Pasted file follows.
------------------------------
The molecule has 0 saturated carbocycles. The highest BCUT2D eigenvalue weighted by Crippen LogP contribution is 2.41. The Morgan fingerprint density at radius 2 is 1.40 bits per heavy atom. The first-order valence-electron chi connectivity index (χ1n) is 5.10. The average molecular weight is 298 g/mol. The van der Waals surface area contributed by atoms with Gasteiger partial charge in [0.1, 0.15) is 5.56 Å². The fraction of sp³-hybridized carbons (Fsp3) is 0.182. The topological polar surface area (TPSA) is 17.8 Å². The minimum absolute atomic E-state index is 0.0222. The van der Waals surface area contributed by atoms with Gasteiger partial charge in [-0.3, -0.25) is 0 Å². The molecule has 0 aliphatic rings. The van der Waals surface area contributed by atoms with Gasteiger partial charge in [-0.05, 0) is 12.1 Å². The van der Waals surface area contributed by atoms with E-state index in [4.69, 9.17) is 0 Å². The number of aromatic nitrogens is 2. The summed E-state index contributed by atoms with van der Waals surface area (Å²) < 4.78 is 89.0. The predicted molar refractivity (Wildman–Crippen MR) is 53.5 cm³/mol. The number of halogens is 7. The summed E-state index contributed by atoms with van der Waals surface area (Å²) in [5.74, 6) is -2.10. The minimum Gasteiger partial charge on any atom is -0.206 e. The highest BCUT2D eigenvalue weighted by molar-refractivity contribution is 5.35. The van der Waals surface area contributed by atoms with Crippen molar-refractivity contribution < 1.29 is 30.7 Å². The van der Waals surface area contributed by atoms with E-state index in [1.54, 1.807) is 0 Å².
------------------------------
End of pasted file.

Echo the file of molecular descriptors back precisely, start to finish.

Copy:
The molecule has 0 saturated carbocycles. The highest BCUT2D eigenvalue weighted by Crippen LogP contribution is 2.41. The Morgan fingerprint density at radius 2 is 1.40 bits per heavy atom. The first-order valence-electron chi connectivity index (χ1n) is 5.10. The average molecular weight is 298 g/mol. The van der Waals surface area contributed by atoms with Gasteiger partial charge in [0.1, 0.15) is 5.56 Å². The fraction of sp³-hybridized carbons (Fsp3) is 0.182. The topological polar surface area (TPSA) is 17.8 Å². The minimum absolute atomic E-state index is 0.0222. The van der Waals surface area contributed by atoms with Gasteiger partial charge in [-0.3, -0.25) is 0 Å². The molecule has 0 aliphatic rings. The van der Waals surface area contributed by atoms with Gasteiger partial charge in [-0.05, 0) is 12.1 Å². The van der Waals surface area contributed by atoms with E-state index in [4.69, 9.17) is 0 Å². The number of aromatic nitrogens is 2. The summed E-state index contributed by atoms with van der Waals surface area (Å²) < 4.78 is 89.0. The predicted molar refractivity (Wildman–Crippen MR) is 53.5 cm³/mol. The number of halogens is 7. The summed E-state index contributed by atoms with van der Waals surface area (Å²) in [5.74, 6) is -2.10. The minimum Gasteiger partial charge on any atom is -0.206 e. The highest BCUT2D eigenvalue weighted by molar-refractivity contribution is 5.35. The van der Waals surface area contributed by atoms with Crippen molar-refractivity contribution < 1.29 is 30.7 Å². The van der Waals surface area contributed by atoms with E-state index in [1.54, 1.807) is 0 Å².